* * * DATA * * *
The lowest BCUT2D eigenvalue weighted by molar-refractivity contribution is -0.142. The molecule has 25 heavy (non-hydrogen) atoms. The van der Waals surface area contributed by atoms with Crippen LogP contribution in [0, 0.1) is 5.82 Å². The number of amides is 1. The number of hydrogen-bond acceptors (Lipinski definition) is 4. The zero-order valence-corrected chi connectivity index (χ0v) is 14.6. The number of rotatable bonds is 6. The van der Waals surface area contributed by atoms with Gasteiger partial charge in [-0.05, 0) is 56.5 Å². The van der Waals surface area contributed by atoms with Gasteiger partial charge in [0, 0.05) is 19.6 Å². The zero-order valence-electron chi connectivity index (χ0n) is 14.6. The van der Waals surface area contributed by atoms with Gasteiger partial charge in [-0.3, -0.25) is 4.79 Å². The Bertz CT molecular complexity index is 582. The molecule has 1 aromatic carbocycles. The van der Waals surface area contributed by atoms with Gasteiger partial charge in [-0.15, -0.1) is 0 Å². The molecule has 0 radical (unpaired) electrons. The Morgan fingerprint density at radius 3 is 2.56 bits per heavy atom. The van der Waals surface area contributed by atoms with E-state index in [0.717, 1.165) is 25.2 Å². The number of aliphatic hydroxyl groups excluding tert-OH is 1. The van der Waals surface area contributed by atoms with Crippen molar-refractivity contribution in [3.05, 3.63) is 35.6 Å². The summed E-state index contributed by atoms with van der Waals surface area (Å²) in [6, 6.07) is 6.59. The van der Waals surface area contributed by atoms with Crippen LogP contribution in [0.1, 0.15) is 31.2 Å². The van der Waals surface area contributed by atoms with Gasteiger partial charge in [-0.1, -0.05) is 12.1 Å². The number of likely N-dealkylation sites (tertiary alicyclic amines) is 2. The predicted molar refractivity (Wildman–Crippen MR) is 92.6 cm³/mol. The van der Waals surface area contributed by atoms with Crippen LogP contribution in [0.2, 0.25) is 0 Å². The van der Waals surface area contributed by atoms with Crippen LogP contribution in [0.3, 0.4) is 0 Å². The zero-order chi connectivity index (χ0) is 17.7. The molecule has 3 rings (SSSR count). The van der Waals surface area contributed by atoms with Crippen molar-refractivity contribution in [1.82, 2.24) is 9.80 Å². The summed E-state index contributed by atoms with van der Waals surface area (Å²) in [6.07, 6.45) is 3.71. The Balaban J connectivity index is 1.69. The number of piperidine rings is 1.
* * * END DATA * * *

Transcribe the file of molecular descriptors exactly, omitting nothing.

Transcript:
The lowest BCUT2D eigenvalue weighted by molar-refractivity contribution is -0.142. The molecule has 25 heavy (non-hydrogen) atoms. The van der Waals surface area contributed by atoms with Crippen LogP contribution in [0, 0.1) is 5.82 Å². The number of amides is 1. The number of hydrogen-bond acceptors (Lipinski definition) is 4. The zero-order valence-corrected chi connectivity index (χ0v) is 14.6. The number of rotatable bonds is 6. The van der Waals surface area contributed by atoms with Gasteiger partial charge in [-0.05, 0) is 56.5 Å². The van der Waals surface area contributed by atoms with Gasteiger partial charge in [0, 0.05) is 19.6 Å². The zero-order valence-electron chi connectivity index (χ0n) is 14.6. The van der Waals surface area contributed by atoms with Gasteiger partial charge in [-0.3, -0.25) is 4.79 Å². The Bertz CT molecular complexity index is 582. The molecule has 1 aromatic carbocycles. The van der Waals surface area contributed by atoms with Gasteiger partial charge in [-0.15, -0.1) is 0 Å². The molecule has 0 radical (unpaired) electrons. The Morgan fingerprint density at radius 3 is 2.56 bits per heavy atom. The van der Waals surface area contributed by atoms with E-state index in [0.717, 1.165) is 25.2 Å². The number of aliphatic hydroxyl groups excluding tert-OH is 1. The van der Waals surface area contributed by atoms with Crippen molar-refractivity contribution in [3.05, 3.63) is 35.6 Å². The summed E-state index contributed by atoms with van der Waals surface area (Å²) in [6, 6.07) is 6.59. The van der Waals surface area contributed by atoms with Crippen LogP contribution in [0.1, 0.15) is 31.2 Å². The van der Waals surface area contributed by atoms with Gasteiger partial charge in [-0.1, -0.05) is 12.1 Å². The number of likely N-dealkylation sites (tertiary alicyclic amines) is 2. The predicted molar refractivity (Wildman–Crippen MR) is 92.6 cm³/mol. The van der Waals surface area contributed by atoms with Crippen LogP contribution in [0.2, 0.25) is 0 Å². The van der Waals surface area contributed by atoms with Crippen LogP contribution in [0.3, 0.4) is 0 Å². The zero-order chi connectivity index (χ0) is 17.7. The molecule has 3 rings (SSSR count). The van der Waals surface area contributed by atoms with Crippen molar-refractivity contribution in [1.82, 2.24) is 9.80 Å². The summed E-state index contributed by atoms with van der Waals surface area (Å²) in [6.07, 6.45) is 3.71. The Balaban J connectivity index is 1.69. The number of piperidine rings is 1.